Wednesday 21 March 2018

Top Irish soccer stars linked to tax-plan scandal

Avoidance scheme stood to save investors millions

Republic of Ireland internationals Stephen Hunt (left) and Kevin Doyle invested in a tax avoidance scheme, but both insist that their tax affairs are in order. Photo: David Maher / SPORTSFILE
Republic of Ireland internationals Stephen Hunt (left) and Kevin Doyle invested in a tax avoidance scheme, but both insist that their tax affairs are in order. Photo: David Maher / SPORTSFILE
Kevin Doyle. Photo: Sportsfile
Stephen Hunt
Gary Barlow
Terry Venables

Roisin Burke & Nick Webb

Irish premiership footballers Kevin Doyle and Stephen Hunt have emerged as investors in a tax shelter scheme that was part of Icebreaker, the controversial setup used by top sports and music stars to avoid millions in tax, the Sunday Independent can reveal.

The £36m (€44.2m) Icebreaker scheme, where Take That singer Gary Barlow and his bandmates were among those investing, was described by a British court as set up to reduce their tax bill.

Former England football manager Terry Venables and Olympic athlete Colin Jackson were also directors of Icebreaker partner investments.

AIB film investment executive Kieran O'Driscoll is also listed as director of one of the Icebreaker schemes.

While both men confirmed when contacted that their tax affairs were in order and up to date, both Doyle and Hunt, along with Venables are directors of Starbrooke, one of dozens of Icebreaker investment vehicles described by the British courts as tax avoidance schemes.

Starbrooke invested £6.9m in a book about Barcelona FC and two music albums, but generated just £1,937, (€2,377) according to court documents.

Last week a judge ruled that Icebreaker Management had helped Barlow and Take That bandmates avoid paying millions in tax.

The Icebreaker schemes invested in music and film projects, availing of tax reliefs intended to help creative industries. Losses could be used by members to offset against their tax liabilities.

Her Majesty's Revenue and Customs is expected to demand repayment of tax reliefs from Icebreaker.

In a British court case taken by the British tax authorities, where Starbrooke was among the Icebreaker partners' schemes named in the case, the judge said: "The Icebreaker scheme is, and was known and understood by all concerned to be, a tax avoidance scheme."

The partnerships would make deals over intellectual property rights but the judge found this mechanism was set up in a way that losses were inevitable.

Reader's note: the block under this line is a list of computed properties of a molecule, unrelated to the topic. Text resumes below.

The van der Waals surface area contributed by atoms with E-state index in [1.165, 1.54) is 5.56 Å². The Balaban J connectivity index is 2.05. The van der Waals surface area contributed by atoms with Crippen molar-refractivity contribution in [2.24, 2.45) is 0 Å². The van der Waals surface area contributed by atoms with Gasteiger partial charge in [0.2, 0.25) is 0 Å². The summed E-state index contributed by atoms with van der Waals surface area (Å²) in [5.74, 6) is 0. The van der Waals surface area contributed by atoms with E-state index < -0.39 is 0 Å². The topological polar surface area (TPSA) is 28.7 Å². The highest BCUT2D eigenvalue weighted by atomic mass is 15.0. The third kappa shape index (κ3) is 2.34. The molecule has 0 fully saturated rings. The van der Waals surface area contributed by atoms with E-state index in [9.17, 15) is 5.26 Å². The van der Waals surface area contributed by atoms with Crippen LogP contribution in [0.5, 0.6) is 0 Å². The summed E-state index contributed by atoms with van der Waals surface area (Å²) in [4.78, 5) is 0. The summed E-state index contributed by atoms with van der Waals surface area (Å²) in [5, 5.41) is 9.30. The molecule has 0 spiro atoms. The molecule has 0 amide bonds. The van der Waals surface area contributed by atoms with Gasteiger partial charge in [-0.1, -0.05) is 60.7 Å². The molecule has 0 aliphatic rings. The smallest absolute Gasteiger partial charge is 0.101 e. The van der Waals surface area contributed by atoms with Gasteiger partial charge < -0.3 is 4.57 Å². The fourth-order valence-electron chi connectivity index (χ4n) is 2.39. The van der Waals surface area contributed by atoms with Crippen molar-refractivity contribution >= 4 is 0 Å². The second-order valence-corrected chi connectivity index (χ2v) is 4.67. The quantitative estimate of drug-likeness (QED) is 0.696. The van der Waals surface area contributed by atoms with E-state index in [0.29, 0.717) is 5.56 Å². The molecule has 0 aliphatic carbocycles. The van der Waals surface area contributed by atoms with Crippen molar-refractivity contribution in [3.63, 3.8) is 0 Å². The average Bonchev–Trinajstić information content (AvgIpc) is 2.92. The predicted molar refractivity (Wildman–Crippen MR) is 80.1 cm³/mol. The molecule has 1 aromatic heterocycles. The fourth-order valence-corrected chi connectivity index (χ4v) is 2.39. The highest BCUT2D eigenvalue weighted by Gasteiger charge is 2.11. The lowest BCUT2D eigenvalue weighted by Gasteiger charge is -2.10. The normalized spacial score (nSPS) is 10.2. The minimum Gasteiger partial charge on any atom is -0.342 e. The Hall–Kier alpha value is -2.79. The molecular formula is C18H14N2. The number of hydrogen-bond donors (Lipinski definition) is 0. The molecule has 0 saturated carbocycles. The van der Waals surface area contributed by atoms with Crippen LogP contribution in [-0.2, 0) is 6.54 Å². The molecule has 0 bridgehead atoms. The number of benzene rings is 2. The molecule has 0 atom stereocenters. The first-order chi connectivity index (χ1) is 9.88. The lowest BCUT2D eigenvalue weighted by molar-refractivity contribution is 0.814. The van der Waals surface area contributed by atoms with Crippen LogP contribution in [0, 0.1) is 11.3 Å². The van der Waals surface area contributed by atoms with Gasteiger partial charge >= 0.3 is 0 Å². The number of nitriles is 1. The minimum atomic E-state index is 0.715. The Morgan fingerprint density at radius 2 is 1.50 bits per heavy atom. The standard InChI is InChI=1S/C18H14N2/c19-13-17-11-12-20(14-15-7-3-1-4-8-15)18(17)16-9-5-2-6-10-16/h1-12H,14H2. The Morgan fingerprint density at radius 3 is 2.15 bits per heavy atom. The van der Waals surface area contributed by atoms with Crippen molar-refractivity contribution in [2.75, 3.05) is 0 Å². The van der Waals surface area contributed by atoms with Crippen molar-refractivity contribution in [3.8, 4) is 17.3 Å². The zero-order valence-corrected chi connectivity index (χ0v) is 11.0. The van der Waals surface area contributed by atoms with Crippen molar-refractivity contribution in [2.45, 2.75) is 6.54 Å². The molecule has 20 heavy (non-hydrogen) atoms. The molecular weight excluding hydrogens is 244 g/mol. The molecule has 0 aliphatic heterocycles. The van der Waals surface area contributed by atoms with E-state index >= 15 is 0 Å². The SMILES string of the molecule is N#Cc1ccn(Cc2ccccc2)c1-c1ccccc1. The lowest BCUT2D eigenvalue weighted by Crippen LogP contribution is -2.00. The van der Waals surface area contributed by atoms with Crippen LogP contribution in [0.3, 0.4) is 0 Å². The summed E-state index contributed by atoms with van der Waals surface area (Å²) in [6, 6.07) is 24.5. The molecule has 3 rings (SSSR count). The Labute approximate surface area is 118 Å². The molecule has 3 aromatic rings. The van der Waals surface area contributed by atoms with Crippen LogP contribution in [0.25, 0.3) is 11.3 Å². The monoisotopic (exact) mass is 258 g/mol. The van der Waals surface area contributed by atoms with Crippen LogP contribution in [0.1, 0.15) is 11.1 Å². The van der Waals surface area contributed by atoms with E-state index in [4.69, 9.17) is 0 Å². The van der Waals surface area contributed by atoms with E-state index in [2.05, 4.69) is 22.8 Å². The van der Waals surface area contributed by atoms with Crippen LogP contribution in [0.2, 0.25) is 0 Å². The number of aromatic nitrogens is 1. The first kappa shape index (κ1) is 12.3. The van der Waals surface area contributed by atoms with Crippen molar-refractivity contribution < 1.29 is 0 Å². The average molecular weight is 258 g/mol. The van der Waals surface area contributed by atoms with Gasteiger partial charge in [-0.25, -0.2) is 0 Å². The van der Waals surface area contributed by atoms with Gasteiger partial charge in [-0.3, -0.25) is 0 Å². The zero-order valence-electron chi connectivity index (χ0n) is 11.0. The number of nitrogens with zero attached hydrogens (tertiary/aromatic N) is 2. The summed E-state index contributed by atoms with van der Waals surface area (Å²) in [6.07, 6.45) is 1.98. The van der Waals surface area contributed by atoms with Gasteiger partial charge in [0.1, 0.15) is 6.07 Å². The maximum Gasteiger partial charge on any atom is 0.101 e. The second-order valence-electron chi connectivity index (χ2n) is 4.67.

British Revenue told the Sunday Independent it didn't comment on individuals but said of Icebreaker: "The scheme generates income tax losses for wealthy individuals who 'invest' funds in Limited Liability Partnerships (LLPs).

"Up to 80 per cent of the amounts 'invested' are borrowed from banks and returned to the same banks shortly afterwards. The only significant return for the partners is their tax relief, which is considerably greater than their actual cash contribution.

"Tax avoidance is bending the rules of the tax system to gain a tax advantage that Parliament never intended. It often involves contrived, artificial transactions that serve little or no purpose other than to produce a tax advantage. It involves operating within the letter – but not the spirit – of the law."

There were 50 partnerships investing in Icebreaker, including Starbrooke, where Hunt and Doyle were involved. Icebreaker claimed total losses of £446m.

"I have not received any tax benefit from this investment, my UK tax returns are up to date and paid in full," Kevin Doyle said in a statement to this paper on Friday.

Speaking on his behalf, Stephen Hunt's solicitor said that Mr Hunt's taxes were "paid in full and are fully up to date". Mr Hunt declined to comment further.

Other premier league footballers have invested in controversial financial schemes linked with legal tax avoidance.

Irish star Robbie Keane was named last year as among top soccer stars like Wayne Rooney and Steven Gerrard who invested in such schemes which were backed by millions.

Tax shelter schemes typically involved clients' investment in film, music or fine wine ventures. The judge in this case said that the schemes had substantially failed in their purpose.

Sunday Indo Business

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